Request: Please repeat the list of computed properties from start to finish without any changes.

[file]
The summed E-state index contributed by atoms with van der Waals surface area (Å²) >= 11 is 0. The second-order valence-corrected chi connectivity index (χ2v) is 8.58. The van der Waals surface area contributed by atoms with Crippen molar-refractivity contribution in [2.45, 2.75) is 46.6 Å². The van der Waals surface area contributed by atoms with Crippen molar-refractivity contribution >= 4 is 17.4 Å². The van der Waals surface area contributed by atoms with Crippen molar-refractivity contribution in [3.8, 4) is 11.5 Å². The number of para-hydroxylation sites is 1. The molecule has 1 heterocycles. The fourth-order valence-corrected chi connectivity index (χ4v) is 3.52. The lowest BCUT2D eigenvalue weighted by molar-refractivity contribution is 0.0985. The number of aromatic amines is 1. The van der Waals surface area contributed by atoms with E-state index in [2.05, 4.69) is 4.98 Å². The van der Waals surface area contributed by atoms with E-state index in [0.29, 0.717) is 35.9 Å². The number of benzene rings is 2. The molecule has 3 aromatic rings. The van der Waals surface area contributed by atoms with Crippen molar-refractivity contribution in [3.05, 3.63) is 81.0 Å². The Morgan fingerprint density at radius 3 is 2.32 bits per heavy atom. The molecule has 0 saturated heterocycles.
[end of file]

The summed E-state index contributed by atoms with van der Waals surface area (Å²) >= 11 is 0. The second-order valence-corrected chi connectivity index (χ2v) is 8.58. The van der Waals surface area contributed by atoms with Crippen molar-refractivity contribution in [2.45, 2.75) is 46.6 Å². The van der Waals surface area contributed by atoms with Crippen molar-refractivity contribution >= 4 is 17.4 Å². The van der Waals surface area contributed by atoms with Crippen molar-refractivity contribution in [3.8, 4) is 11.5 Å². The number of para-hydroxylation sites is 1. The molecule has 1 heterocycles. The fourth-order valence-corrected chi connectivity index (χ4v) is 3.52. The lowest BCUT2D eigenvalue weighted by molar-refractivity contribution is 0.0985. The number of aromatic amines is 1. The van der Waals surface area contributed by atoms with E-state index in [2.05, 4.69) is 4.98 Å². The van der Waals surface area contributed by atoms with E-state index in [0.29, 0.717) is 35.9 Å². The number of benzene rings is 2. The molecule has 3 aromatic rings. The van der Waals surface area contributed by atoms with Crippen molar-refractivity contribution in [3.05, 3.63) is 81.0 Å². The Morgan fingerprint density at radius 3 is 2.32 bits per heavy atom. The molecule has 0 saturated heterocycles.